EMC Upgrades Unified Infrastructure Manager (UIM) To Accelerate VCE Vblock Use in Cloud
EMC World 2011, held in Las Vegas, was the backdrop for EMC's announcement of the Unified Infrastructure Manager 2.1 (UIM 2.1). The UIM software is essentially the VCE Vblock management system, capable of orchestrating and provisioning infrastructure services across the entire Vblock infrastructure: VMware hypervisors, Cisco UCS compute and networking gear, and EMC storage arrays. This software was introduced about a year ago and when first introduced covered the hypervisor and Cisco components. Version 2.0 added the storage provisioning, and 2.1 now adds:
- "Single-click" end-to-end provisioning for the Vblock. EMC claims this is five times faster and 80% more efficient than other methods. Ideally, this provisioning capability will be integrated with a self-service provisioning portal and service catalog.
- An operations module that will provide rapid problem identification and resolution across the entire Vblock (compute, network, and storage). As organizations deploy mission critical applications on these converged infrastructures, it will be critical to have the ability to quickly find and isolate faults. The operations module will provide that capability.
- Expanded support for unified storage arrays. UIM 2.1 will support the Vblock Series 300. The ability to provide options of scale, performance, and automation will be important as organizations of all sizes look to deploy solutions on the Vblock.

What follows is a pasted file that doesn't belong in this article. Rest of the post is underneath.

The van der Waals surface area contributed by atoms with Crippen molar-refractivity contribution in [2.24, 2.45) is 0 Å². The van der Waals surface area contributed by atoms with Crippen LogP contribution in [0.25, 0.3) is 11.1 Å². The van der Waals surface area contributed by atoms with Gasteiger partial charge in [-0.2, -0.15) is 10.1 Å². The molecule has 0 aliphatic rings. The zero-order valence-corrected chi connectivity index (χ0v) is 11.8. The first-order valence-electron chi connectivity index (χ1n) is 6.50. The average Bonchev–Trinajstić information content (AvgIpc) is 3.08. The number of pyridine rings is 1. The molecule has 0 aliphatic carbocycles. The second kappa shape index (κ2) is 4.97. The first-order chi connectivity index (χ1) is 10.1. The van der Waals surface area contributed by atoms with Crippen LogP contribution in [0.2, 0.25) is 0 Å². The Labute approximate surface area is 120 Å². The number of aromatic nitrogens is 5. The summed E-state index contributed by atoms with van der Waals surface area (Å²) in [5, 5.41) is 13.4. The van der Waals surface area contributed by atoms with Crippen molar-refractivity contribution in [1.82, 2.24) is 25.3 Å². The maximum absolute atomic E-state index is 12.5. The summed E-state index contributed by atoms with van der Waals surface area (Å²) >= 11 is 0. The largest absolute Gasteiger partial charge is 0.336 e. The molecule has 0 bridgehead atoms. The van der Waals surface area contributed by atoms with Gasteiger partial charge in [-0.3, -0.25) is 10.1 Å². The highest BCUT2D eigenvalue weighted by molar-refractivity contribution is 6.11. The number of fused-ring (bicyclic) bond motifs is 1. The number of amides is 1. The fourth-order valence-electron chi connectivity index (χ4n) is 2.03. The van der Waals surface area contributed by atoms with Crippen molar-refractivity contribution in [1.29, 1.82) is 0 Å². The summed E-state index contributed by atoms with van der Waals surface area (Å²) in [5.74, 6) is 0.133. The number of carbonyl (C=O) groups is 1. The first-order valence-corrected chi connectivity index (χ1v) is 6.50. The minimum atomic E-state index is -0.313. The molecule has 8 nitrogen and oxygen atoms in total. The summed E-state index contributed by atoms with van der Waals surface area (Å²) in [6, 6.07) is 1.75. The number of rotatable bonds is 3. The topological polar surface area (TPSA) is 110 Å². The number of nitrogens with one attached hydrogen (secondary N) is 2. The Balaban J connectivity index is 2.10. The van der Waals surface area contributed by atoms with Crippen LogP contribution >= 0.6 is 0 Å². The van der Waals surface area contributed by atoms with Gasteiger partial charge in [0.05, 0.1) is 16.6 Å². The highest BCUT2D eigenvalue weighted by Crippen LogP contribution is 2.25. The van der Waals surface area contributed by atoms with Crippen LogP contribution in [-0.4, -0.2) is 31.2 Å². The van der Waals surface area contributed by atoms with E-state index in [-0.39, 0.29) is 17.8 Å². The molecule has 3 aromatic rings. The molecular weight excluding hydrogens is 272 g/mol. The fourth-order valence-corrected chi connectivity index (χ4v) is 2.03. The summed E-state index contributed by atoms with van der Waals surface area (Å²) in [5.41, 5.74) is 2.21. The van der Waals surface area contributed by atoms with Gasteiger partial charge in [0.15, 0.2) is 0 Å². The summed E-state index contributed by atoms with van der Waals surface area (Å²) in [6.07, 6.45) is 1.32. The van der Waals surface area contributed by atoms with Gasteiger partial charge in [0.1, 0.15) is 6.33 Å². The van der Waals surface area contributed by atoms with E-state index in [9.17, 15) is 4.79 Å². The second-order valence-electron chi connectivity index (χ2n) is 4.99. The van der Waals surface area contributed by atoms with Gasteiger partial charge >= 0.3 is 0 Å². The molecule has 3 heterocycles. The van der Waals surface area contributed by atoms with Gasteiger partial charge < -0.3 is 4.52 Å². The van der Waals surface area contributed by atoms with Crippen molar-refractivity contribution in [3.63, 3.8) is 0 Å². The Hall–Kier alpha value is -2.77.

EMC Ionix UIM/Provisioning 2.1 is now generally available and UIM/Operations 2.1 is available as of May 13th. Support for Vblock Series 300 will be available in June 2011.
UIM provides tremendous value in conjunction with Vblock for simplified management and provisioning of infrastructure services. But organizations also need to consider the implications of deploying converged infrastructure with unified management. Specifically organizations should also think about:
- The impact on people and process. With the UIM's single-click provisioning, organizations will not require separate teams and processes for compute, network, and storage environments. At a high level, this should be viewed as a good thing. As these environments continue to grow at an astronomical pace, it will be difficult to scale teams; while technology specialists will still be required for some time to come, IT generalists who understand the business and all aspects of the environment will become more prevalent. Organizations should consider cross-training its IT staff for maximum efficiency.
- Cost vs. business process improvement and agility. Although IT is under constant pressure to reduce costs, there may come a time when improving business processes and delivering more responsive and flexible services will trump financial concerns. ESG research has shown that over the last three years, reducing operational expenses is still the number one justification for IT investments; however, the gap between it and the number two justification, business process improvement, is closing. In fact, we could see business process improvement claiming the top spot next year.
You can read Bob's other blog entries at Data Center Continuum.
*All views and opinions expressed in ESG blog posts are intended to be those of the post's author and do not necessarily reflect the views of Enterprise Strategy Group, Inc., or its clients. ESG bloggers do not and will not engage in any form of paid-for blogging. Click to see our complete Disclosure Policy.